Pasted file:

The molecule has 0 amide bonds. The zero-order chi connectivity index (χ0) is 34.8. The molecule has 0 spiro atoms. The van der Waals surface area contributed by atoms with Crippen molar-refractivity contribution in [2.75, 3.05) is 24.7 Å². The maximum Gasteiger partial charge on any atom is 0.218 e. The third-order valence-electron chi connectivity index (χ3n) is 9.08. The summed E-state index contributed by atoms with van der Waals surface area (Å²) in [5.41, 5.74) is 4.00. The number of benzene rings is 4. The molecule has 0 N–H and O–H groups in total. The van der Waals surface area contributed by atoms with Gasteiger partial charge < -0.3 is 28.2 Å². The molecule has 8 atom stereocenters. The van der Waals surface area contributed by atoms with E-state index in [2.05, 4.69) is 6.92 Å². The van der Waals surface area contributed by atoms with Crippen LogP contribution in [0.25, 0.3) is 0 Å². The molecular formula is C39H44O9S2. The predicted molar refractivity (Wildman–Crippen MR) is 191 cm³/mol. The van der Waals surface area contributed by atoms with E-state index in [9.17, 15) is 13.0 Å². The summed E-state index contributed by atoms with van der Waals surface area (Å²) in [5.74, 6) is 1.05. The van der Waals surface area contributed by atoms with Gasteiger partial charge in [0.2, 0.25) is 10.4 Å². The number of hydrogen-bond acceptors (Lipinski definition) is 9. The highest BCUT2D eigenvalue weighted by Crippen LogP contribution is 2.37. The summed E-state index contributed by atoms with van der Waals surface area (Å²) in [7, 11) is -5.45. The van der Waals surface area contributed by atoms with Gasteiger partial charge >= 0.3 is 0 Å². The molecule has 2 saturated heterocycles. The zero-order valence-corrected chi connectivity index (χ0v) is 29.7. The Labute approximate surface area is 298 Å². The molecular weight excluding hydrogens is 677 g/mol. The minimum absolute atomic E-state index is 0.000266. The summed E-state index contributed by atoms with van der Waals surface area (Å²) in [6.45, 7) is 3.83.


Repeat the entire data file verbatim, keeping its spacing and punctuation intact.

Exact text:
The molecule has 0 amide bonds. The zero-order chi connectivity index (χ0) is 34.8. The molecule has 0 spiro atoms. The van der Waals surface area contributed by atoms with Crippen molar-refractivity contribution in [2.75, 3.05) is 24.7 Å². The maximum Gasteiger partial charge on any atom is 0.218 e. The third-order valence-electron chi connectivity index (χ3n) is 9.08. The summed E-state index contributed by atoms with van der Waals surface area (Å²) in [5.41, 5.74) is 4.00. The number of benzene rings is 4. The molecule has 0 N–H and O–H groups in total. The van der Waals surface area contributed by atoms with Gasteiger partial charge < -0.3 is 28.2 Å². The molecule has 8 atom stereocenters. The van der Waals surface area contributed by atoms with E-state index in [2.05, 4.69) is 6.92 Å². The van der Waals surface area contributed by atoms with Crippen LogP contribution in [0.25, 0.3) is 0 Å². The molecular formula is C39H44O9S2. The predicted molar refractivity (Wildman–Crippen MR) is 191 cm³/mol. The van der Waals surface area contributed by atoms with E-state index in [9.17, 15) is 13.0 Å². The summed E-state index contributed by atoms with van der Waals surface area (Å²) in [5.74, 6) is 1.05. The van der Waals surface area contributed by atoms with Gasteiger partial charge in [0.2, 0.25) is 10.4 Å². The number of hydrogen-bond acceptors (Lipinski definition) is 9. The highest BCUT2D eigenvalue weighted by Crippen LogP contribution is 2.37. The summed E-state index contributed by atoms with van der Waals surface area (Å²) in [7, 11) is -5.45. The van der Waals surface area contributed by atoms with Gasteiger partial charge >= 0.3 is 0 Å². The molecule has 2 saturated heterocycles. The zero-order valence-corrected chi connectivity index (χ0v) is 29.7. The Labute approximate surface area is 298 Å². The molecular weight excluding hydrogens is 677 g/mol. The minimum absolute atomic E-state index is 0.000266. The summed E-state index contributed by atoms with van der Waals surface area (Å²) in [6.45, 7) is 3.83.